Newsweek magazine revisits a story it featured twenty years ago on the “marriage crunch,” which famously claimed that a 40-year-old single woman was “more likely to be killed by a terrorist” than to ever marry. This week’s cover story concludes that those dire predictions were wrong: most people end up getting married eventually. Ninety percent of the baby boom generation has married or will marry, and women with a college degree-depicted as most at risk in the article of twenty years ago-are more likely to marry than their less educated peers.
What’s most interesting about this article is that it doesn’t challenge the assumption that getting married is a good thing. In 1986, feminists like Susan Faludi had recoiled from the finding that women who put off marriage might miss their chance, claiming it was a scare tactic and part of the backlash against feminism. But the feminist movement-and women’s studies in particular-might have seen this possibility as good news since they have often argued that marriage as an institution is bad for women.
I dedicate a chapter to this topic in The Politically Incorrect Guide to Women, Sex, and Feminism. I looked through women’s studies textbooks and was shocked by how marriage was bashed as a tool of the patriarchy and a trap for women. One of my favorites was an introductory textbook, which includes sections on “The Case against Traditional Marriage” and “The Feminine Role in Traditional Marriage: A Setup.” It concludes that the “marriage myth, a mystical tale of love, romance, and marriage” is “utterly false.”
The facts tell a different story: research shows that married women tend to be happier, healthier and better off financially. It makes sense that women were concerned twenty years ago when Newsweek suggested their prospects of marrying were so bleak and women should view this new data as good news.
Much of the feminist movement has come around to recognize this and have moderated their disdain for marriage. It makes sense tactically if the feminist movement wants to connect to the lives of most women, who overwhelmingly find that family is the greatest source of satisfaction in their lives. One woman interviewed for both the article in 1986 and the article today exemplifies how many women, even those who see career as their top priority, often ultimately find their priorities change:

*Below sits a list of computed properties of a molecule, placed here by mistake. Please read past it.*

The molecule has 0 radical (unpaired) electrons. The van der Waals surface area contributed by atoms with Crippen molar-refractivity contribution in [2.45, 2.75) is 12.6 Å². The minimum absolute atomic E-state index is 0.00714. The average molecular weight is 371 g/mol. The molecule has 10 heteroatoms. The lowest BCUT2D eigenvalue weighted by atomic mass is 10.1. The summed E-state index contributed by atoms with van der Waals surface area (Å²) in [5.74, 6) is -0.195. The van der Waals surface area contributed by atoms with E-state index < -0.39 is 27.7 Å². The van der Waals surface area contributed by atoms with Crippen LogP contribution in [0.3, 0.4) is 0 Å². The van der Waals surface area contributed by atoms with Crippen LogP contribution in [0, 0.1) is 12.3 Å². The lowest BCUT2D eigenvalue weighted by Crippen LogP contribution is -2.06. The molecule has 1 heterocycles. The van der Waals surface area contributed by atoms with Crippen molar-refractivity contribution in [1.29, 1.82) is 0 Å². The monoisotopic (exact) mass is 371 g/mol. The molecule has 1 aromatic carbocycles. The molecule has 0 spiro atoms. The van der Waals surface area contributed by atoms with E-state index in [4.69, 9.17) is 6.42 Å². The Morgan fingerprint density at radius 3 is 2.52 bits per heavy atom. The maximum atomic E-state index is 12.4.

At 33, Penny Stohn was so focused on her career that marriage seemed out of the question. But a year later she met a nice, funny guy named Ed Brouwer. They married and had three children. In 1999 Ed died of a liver ailment, and today Brouwer says she realizes that family, not work, is what constitutes a person’s real legacy. “I reflect back on that article, and now I really do know what I was missing,” she says.
It would have been nice if Newsweek had further explored the role of divorce in this equation, because while its good news that so many people are getting married, it’s remains a problem that so many of these marriages end in divorce. The benefits of marriage-financial security and general improved welfare-dissolve once divorce papers are signed, so its just as important to stay married as to get married. But overall, this article seems a good sign both in providing optimism that most people will get married and in demonstrating an increase acceptance of the idea that marriage as positive.